Inspired by this question: Sexual reproduction without biological sex
And, to a lesser extent, this question: Would a society of simultaneous hermaphrodites have gender roles?
I'm not particularly well-versed in biology at all, let alone the wide variance of sexual characteristics that exists in the world, so I apologize if I've misunderstood/misused any terminology here. (Or if my questions are somehow just beyond stupid in a way that I failed to realize.)
For my purposes, I'm imagining a (preferably as close to human as possible) species that has exactly one biological sex. Every individual of this biological sex has all the necessary anatomical requirements to be the father or mother in a reproductive exchange. In case it's somehow relevant, their anatomy is also arranged in such a way that one couple can be simultaneously participating in two exchanges. This means that both members of one couple could be simultaneously pregnant with a child fathered by the other member of the couple.
So the main question here: If you have two children of the same two parents, but with swapped parental roles in their conception (the father of one is the mother of the other and vice versa), is there any inherently meaningful difference between the two siblings beyond two siblings who have the same parents as each other, both of whom are in the same parental roles?
I realize that a society comprised entirely of such a species could easily create social constructs such as children taking the surname of their biological mother or labeling such cross-siblings as something indicative of a relationship closer than a half-sibling but further than "actual" siblings. I'm less concerned with purely social constructs that might arise than I am with actual, meaningful differences that would affect them in the future more than "actual siblings" would be expected to experience.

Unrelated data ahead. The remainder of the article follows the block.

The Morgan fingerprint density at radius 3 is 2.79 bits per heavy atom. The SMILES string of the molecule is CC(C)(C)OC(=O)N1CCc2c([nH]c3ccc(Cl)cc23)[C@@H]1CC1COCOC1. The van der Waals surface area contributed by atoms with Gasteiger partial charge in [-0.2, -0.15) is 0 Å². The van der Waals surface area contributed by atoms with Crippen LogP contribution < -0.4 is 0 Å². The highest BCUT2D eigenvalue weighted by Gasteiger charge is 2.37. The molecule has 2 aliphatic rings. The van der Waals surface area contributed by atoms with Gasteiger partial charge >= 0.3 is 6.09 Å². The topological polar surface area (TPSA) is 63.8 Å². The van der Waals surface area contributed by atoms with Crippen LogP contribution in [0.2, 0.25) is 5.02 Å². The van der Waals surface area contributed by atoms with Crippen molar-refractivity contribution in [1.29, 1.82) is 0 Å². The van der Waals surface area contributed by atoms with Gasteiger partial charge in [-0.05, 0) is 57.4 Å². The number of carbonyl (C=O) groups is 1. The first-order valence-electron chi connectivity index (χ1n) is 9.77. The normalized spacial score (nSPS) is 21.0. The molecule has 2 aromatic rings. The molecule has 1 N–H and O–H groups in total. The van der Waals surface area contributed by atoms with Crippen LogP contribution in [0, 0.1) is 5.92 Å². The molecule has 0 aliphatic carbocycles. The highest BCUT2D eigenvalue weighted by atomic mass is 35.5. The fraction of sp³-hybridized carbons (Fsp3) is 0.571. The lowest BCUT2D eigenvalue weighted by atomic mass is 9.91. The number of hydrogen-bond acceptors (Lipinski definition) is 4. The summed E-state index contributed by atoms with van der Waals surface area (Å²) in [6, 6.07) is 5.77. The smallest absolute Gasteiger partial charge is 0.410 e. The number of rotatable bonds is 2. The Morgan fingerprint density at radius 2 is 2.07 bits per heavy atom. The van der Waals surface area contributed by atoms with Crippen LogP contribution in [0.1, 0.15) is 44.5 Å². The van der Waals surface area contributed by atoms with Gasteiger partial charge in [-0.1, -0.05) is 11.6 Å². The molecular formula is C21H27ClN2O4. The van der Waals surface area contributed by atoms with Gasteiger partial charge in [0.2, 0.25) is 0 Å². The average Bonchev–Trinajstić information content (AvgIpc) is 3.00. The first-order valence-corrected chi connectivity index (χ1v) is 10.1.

If a social construct were to arise from such differences (as I expect they would), then I'm definitely interested in those sorts of downstream effects. In fact, the main reason I'm asking the question is so that I can eventually come up with exactly those kinds of downstream effects. But I'd like to set the foundation of my social constructs on something more solid than just other social constructs.
For instance, as AlexP brought up in comments, the intra-uterine environment can be very important because of genomic imprinting and/or metabolic imprinting. Aside from potential disorders that might happen at the statistical fringe, what noticeably-common differences might we see between cross-siblings? Since both parents could nurse the child, would some differences be mitigated by having a child's father nurse them instead of the mother? Would differences in mitochondrial DNA cause significant differences? Are any noticeably-visible or significant characteristics only heritable from one parent? These are all sub-questions of which I'm unsure of their relevance to the larger discussion.
I wish I could be more specific in what I'm looking for, but I'm struggling to find the words to describe it at the moment. Hopefully, I can think of a better way to word all of this fairly soon and edit my question accordingly.